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Families and Addiction: Coping During the Holidays

Holidays can be a joyous, celebratory time. However, for some, holidays are one of the most difficult times of the year. While the addiction epidemic rages on, there are many families that must cope with an addicted loved one during the holidays.

On top of the usual holiday frenzy and stress, dealing with an addicted family member can be chaotic. It can leave healthy family members feeling frustrated and disappointed. 

If you have a family member who is suffering from addiction, it could mean spending the holiday without him or her. On the other hand, it could mean spending your holiday trying to protect and help your loved one.

Often times, the challenges that come from substance abuse come to a head during the holidays. Despite how hard it may be, there are some steps you can take to bring yourself peace of mind during the season. 

Maintain Realistic Expectations

While you may be hoping for a sober holiday or Christmas miracle, it is important to maintain realistic expectations. Having realistic expectations is important to everyone’s wellness, especially during the holiday season.

After all, addiction is a chronic disease, and people who are in the grips of it will use compulsively. Usually, no amount of consequences will keep them sober. 

Having the whole family around may seem like an opportunity to confront your loved one’s addiction. However, planning an intervention during the holidays may be a bad idea.

Effective interventions require professional consulting and extensive planning. In addition, the holidays are a vulnerable time to attempt to tackle such a serious subject. 

Holding onto expectations that a family member should want to get sober or stay sober for the holidays can be harmful to your wellbeing. The inability of a family member to do so can create high levels of stress, frustration, and even resentment.

As a result, these feelings can take away from the joy of the holiday season. If your expectations are high, it can set you up for disaster.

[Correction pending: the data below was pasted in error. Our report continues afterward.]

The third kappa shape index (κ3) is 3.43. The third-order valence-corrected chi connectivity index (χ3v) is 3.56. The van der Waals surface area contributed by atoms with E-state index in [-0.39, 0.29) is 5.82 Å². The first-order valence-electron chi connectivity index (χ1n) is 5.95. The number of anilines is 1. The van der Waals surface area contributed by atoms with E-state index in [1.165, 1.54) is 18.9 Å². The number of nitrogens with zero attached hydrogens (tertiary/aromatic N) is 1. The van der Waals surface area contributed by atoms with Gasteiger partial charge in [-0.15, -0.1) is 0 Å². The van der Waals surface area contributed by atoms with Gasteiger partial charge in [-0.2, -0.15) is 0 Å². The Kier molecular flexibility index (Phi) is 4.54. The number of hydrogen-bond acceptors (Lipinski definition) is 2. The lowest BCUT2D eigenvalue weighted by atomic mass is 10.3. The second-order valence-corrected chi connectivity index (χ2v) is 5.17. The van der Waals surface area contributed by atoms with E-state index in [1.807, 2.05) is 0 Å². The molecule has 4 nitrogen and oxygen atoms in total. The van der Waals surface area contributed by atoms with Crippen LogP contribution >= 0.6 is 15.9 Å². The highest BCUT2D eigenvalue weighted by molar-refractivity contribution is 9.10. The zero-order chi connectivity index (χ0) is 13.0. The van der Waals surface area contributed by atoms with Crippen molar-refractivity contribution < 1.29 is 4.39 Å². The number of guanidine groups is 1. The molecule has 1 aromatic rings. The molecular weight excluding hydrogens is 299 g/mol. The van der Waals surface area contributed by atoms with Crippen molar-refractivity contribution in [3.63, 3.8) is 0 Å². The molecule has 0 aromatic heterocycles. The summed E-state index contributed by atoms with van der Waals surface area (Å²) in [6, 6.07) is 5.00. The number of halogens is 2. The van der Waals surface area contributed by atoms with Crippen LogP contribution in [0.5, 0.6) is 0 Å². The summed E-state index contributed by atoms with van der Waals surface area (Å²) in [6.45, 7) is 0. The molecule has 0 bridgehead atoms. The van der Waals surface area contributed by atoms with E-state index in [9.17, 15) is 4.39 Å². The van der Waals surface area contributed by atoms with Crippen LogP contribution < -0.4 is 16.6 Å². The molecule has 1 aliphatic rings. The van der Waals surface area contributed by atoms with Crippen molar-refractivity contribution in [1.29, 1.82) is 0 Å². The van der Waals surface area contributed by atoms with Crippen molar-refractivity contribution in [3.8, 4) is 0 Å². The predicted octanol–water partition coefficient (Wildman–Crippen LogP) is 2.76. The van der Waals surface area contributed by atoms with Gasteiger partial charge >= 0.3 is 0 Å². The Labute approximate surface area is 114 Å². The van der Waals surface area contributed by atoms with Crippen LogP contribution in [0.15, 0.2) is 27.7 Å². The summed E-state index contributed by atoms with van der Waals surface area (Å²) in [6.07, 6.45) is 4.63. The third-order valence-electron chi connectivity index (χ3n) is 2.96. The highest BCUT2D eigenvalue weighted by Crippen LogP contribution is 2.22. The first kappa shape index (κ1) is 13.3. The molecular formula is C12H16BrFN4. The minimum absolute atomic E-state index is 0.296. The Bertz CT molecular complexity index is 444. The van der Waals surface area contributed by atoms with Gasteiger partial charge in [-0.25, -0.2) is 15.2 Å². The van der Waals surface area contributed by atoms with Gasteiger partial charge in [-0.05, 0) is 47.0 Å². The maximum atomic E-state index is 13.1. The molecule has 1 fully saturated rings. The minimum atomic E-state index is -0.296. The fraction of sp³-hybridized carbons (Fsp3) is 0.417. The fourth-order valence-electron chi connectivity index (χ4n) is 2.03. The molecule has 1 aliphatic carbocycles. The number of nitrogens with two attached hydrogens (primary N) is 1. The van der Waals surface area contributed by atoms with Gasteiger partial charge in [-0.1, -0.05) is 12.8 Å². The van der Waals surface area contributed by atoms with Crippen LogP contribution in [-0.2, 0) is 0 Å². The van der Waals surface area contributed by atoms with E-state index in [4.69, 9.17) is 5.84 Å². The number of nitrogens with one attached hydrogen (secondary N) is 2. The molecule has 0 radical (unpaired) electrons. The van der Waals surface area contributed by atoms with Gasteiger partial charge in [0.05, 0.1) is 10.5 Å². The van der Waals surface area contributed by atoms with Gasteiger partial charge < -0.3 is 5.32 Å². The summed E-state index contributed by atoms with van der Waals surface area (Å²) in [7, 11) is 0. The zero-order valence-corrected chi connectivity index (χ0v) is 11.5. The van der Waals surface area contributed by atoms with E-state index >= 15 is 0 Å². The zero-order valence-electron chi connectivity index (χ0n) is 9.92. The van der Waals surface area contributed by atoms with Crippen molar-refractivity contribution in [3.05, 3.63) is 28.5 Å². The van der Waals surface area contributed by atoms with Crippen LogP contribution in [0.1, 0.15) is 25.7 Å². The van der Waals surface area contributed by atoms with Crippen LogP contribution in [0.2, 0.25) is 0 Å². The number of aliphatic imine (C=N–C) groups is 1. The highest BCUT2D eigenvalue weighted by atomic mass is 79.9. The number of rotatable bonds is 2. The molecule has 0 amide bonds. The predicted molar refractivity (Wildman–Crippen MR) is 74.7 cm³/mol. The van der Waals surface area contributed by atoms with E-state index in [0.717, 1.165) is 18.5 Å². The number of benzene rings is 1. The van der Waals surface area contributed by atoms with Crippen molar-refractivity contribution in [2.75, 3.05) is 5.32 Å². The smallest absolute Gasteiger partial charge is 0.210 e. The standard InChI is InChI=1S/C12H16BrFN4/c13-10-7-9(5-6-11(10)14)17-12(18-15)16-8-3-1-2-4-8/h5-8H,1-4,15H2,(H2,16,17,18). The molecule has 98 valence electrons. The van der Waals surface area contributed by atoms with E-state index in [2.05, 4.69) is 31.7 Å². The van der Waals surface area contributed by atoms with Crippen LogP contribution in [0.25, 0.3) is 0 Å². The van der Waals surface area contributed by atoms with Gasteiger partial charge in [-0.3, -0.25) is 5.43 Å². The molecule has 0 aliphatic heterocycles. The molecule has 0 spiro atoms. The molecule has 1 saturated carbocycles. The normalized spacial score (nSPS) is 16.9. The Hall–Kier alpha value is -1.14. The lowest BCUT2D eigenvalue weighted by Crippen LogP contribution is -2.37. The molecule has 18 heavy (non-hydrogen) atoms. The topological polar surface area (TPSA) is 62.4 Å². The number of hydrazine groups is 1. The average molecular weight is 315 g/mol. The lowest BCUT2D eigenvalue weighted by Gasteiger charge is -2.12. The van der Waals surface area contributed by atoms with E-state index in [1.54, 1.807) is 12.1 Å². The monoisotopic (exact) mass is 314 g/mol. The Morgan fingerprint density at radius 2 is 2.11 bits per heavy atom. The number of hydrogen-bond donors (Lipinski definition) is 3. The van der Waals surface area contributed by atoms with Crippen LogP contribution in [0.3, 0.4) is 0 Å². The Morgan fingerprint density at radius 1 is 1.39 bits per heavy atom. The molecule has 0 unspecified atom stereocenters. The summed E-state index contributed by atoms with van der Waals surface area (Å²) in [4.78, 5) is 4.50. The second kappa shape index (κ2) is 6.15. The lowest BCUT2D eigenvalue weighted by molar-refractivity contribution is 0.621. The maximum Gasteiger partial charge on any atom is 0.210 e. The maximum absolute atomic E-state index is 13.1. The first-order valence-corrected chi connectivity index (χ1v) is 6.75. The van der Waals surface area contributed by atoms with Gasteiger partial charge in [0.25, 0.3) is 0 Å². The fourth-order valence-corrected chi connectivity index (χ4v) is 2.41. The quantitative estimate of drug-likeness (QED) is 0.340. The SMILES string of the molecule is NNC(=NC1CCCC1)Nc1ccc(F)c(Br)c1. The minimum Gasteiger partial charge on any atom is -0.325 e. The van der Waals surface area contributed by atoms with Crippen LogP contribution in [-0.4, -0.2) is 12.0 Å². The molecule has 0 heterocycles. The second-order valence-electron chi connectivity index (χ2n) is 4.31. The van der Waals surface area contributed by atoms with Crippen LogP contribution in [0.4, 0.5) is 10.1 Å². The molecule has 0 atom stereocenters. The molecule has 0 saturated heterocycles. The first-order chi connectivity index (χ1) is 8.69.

Instead, you should try to love your addicted loved one right where they are. You can offer your support and be prepared with recovery resources in the event that they ask for help, but keep your mindset realistic. 

Develop New Holiday Traditions

Another way to deal with a loved one’s addiction during the holidays is to create new holiday traditions. If there have been sources of drama or conflict during past holiday get-together, new traditions can help you and your family avoid these triggers.

If your regular holiday traditions consist of spending time at home eating a big meal, playing games, and watching holiday movies, this year could be a time to change things up. Instead of spending idle time in the home, you can book your holiday full of new, exciting activities.

Stay busy to avoid triggers and conflict by viewing a light display, eating at a restaurant, spending time at a local park, going ice skating, or going to a religious service. Find out what local holiday events are happening near you to create a busy, fun-filled day. 

Spending time outside of the regular holiday environment can be a refreshing change. It can also provide the entire family with a chance to break away from past behaviors and avoid emotional triggers that can stir up conflict. 

Set Healthy Boundaries

Enforcing healthy boundaries with an addicted family member is critical year-round, however, it is more important than ever during the holidays. Remember that it is okay to say no and that it isn’t your responsibility to tolerate or fix your loved one’s behaviors.

If their behaviors go against your beliefs to defy what you feel comfortable tolerating, it is important to make your boundaries clear. 

Before the holidays, let your loved one know exactly what is unacceptable. For example, if you don’t want them to come to the gathering drunk, let them know that they will have to leave if they are drunk. When setting these boundaries, you are protecting yourself from potential harm.

Make the boundary and the consequences clear. Most importantly, be ready to stand by your boundaries. 

Learn to Let Go

In some cases, your loved one may not be joining you for the holidays. Whether it is the choice of the addict or of the family, spending the holiday season without your loved one can be difficult. You may be worried about their actions and miss their presence with you. When it comes to addiction, there are only so many things you can do to help your loved one.

It may be impossible not to worry, however, you shouldn’t let it destroy the holiday season. Instead, take some time to practice self-care. Some self-care strategies to keep in mind include getting enough sleep, getting regular exercise, eating a well-balanced diet, and taking time to relax by yourself.

In addition, you can also attend a local support group or al-anon meeting for family members of addicted loved ones. You, too, deserve support, especially during this time of year. 

Cassidy Webb is an avid writer who advocates spreading awareness on the disease of addiction. Her passion in life is to help others by sharing her experience, strength, and hope.

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